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The dealers surveyed recently by investment firm A.G. Edwards & Sons are forecasting a 6.1% increase in total RV unit sales during 2002.

The Edwards firm surveyed 45 dealers in nine states during mid-December to gather its findings.

The survey results are not statistically significant but serve “as a gauge of current strength or weakness regarding retail sales,” according to the St. Louis-based firm.

The dealers surveyed “appeared to be comfortable with current inventory levels,” according to the Edwards firm. Twenty-two percent of the dealers surveyed felt their new unit inventories were too high as the fourth quarter of 2001 drew to a close, but that compares with 49% of the dealers surveyed feeling their inventories were too high at the end of the fourth quarter of 2000.

Twenty-two percent of the dealers surveyed also felt their used unit inventories were too high at the end of last year’s fourth quarter.

Retail sales “returned to normal pre-September 11 levels for the most part by the middle of November,” wrote A.G. Edwards Associate Analyst Craig Clark. Dealers reported “an average increase of 0.2% in total RV unit sales during the fourth quarter.”

The fourth quarter of 2001 compares with the weak fourth quarter of 2000, when the dealers surveyed reported their sales fell an average of 15.3%. But still, the recent survey results represent “the first year-over-year increase since the second quarter of 2000,” Clark wrote.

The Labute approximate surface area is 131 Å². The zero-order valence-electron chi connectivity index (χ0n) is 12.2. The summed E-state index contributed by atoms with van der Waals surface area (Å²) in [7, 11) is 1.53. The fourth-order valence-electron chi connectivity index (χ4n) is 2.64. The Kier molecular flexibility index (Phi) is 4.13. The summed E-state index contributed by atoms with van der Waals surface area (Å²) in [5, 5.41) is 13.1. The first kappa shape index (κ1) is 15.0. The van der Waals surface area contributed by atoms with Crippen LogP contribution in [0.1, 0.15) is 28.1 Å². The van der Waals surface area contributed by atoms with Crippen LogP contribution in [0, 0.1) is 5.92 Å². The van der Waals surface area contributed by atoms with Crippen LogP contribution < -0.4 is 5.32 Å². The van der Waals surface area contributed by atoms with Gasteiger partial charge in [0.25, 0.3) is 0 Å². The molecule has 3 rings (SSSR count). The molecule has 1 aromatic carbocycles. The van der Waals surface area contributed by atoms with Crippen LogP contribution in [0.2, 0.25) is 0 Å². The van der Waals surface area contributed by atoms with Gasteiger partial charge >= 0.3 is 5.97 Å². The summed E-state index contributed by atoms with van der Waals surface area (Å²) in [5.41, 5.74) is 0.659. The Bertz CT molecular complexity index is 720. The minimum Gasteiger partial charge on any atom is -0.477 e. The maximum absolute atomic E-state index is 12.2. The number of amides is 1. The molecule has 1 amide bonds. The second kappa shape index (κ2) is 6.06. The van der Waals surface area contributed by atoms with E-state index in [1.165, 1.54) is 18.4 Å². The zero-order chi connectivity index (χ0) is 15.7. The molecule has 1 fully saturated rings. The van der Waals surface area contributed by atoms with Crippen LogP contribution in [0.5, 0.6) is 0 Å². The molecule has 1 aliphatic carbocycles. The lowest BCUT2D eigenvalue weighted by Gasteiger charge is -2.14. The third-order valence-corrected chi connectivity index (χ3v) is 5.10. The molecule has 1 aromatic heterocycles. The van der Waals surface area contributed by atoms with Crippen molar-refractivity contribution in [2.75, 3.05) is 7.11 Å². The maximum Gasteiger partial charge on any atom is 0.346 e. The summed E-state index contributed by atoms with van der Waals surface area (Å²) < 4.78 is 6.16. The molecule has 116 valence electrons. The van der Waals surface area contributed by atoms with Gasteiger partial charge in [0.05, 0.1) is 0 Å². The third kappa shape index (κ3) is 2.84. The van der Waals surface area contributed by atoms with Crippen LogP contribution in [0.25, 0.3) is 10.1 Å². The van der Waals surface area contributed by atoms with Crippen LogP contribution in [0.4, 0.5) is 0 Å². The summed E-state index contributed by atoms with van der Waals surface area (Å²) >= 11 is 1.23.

The dealers surveyed believe motorhome sales will increase 6.9% in 2002 while towable RV sales will climb a more modest 3.3% this year. Dealers are expecting a sharper increase in motorhome sales this year because motorhome sales declined more sharply than towable sales in 2000 and 2001, according to Clark.

About two-thirds of the dealers surveyed by the Edwards firm believe their sales, in terms of unit volume, will be higher this year, Clark wrote. Twenty-nine percent of the dealers surveyed believe their 2002 sales will be flat and only 4% anticipate a unit volume decline.

“Overall, our survey dealers feel that 2001 will probably represent the trough for the industry and 2002 will begin a new cycle as long as there are no additional shocks to the U.S. economy,” Clark wrote.